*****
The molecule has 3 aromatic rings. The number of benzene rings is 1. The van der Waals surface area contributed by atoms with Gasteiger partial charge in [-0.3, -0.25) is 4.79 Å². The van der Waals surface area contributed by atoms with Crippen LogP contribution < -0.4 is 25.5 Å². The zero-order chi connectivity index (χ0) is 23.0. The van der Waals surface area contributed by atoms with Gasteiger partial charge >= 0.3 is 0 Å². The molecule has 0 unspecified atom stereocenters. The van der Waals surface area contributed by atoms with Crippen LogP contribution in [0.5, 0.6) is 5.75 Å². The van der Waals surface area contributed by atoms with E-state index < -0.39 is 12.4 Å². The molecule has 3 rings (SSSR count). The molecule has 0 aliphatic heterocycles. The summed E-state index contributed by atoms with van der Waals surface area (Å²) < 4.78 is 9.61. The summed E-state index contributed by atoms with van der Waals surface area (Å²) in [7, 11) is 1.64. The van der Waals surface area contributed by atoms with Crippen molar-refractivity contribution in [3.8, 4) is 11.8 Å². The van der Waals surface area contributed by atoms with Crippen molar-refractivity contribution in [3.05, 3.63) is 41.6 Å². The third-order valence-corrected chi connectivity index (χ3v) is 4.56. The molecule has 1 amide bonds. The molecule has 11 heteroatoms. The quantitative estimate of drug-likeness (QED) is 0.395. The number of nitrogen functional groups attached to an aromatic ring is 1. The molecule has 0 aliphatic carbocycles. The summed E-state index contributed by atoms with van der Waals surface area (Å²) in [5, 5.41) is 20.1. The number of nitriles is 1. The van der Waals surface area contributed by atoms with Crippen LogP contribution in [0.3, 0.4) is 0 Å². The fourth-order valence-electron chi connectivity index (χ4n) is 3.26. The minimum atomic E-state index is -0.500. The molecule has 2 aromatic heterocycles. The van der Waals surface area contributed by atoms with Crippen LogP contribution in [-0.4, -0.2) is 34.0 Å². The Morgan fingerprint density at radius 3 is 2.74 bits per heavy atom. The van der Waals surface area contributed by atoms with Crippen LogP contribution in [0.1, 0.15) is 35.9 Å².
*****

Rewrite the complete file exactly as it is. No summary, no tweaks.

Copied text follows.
The molecule has 3 aromatic rings. The number of benzene rings is 1. The van der Waals surface area contributed by atoms with Gasteiger partial charge in [-0.3, -0.25) is 4.79 Å². The van der Waals surface area contributed by atoms with Crippen LogP contribution < -0.4 is 25.5 Å². The zero-order chi connectivity index (χ0) is 23.0. The van der Waals surface area contributed by atoms with Gasteiger partial charge >= 0.3 is 0 Å². The molecule has 0 unspecified atom stereocenters. The van der Waals surface area contributed by atoms with Crippen LogP contribution in [0.5, 0.6) is 5.75 Å². The van der Waals surface area contributed by atoms with E-state index < -0.39 is 12.4 Å². The molecule has 3 rings (SSSR count). The molecule has 0 aliphatic heterocycles. The summed E-state index contributed by atoms with van der Waals surface area (Å²) < 4.78 is 9.61. The summed E-state index contributed by atoms with van der Waals surface area (Å²) in [7, 11) is 1.64. The van der Waals surface area contributed by atoms with Crippen molar-refractivity contribution in [3.8, 4) is 11.8 Å². The van der Waals surface area contributed by atoms with Crippen molar-refractivity contribution in [3.05, 3.63) is 41.6 Å². The third-order valence-corrected chi connectivity index (χ3v) is 4.56. The molecule has 1 amide bonds. The molecule has 11 heteroatoms. The quantitative estimate of drug-likeness (QED) is 0.395. The number of nitrogen functional groups attached to an aromatic ring is 1. The molecule has 0 aliphatic carbocycles. The summed E-state index contributed by atoms with van der Waals surface area (Å²) in [5, 5.41) is 20.1. The number of nitriles is 1. The van der Waals surface area contributed by atoms with Crippen LogP contribution in [0.3, 0.4) is 0 Å². The fourth-order valence-electron chi connectivity index (χ4n) is 3.26. The minimum atomic E-state index is -0.500. The molecule has 2 aromatic heterocycles. The van der Waals surface area contributed by atoms with Crippen LogP contribution in [-0.4, -0.2) is 34.0 Å². The Morgan fingerprint density at radius 3 is 2.74 bits per heavy atom. The van der Waals surface area contributed by atoms with Crippen LogP contribution in [0.1, 0.15) is 35.9 Å².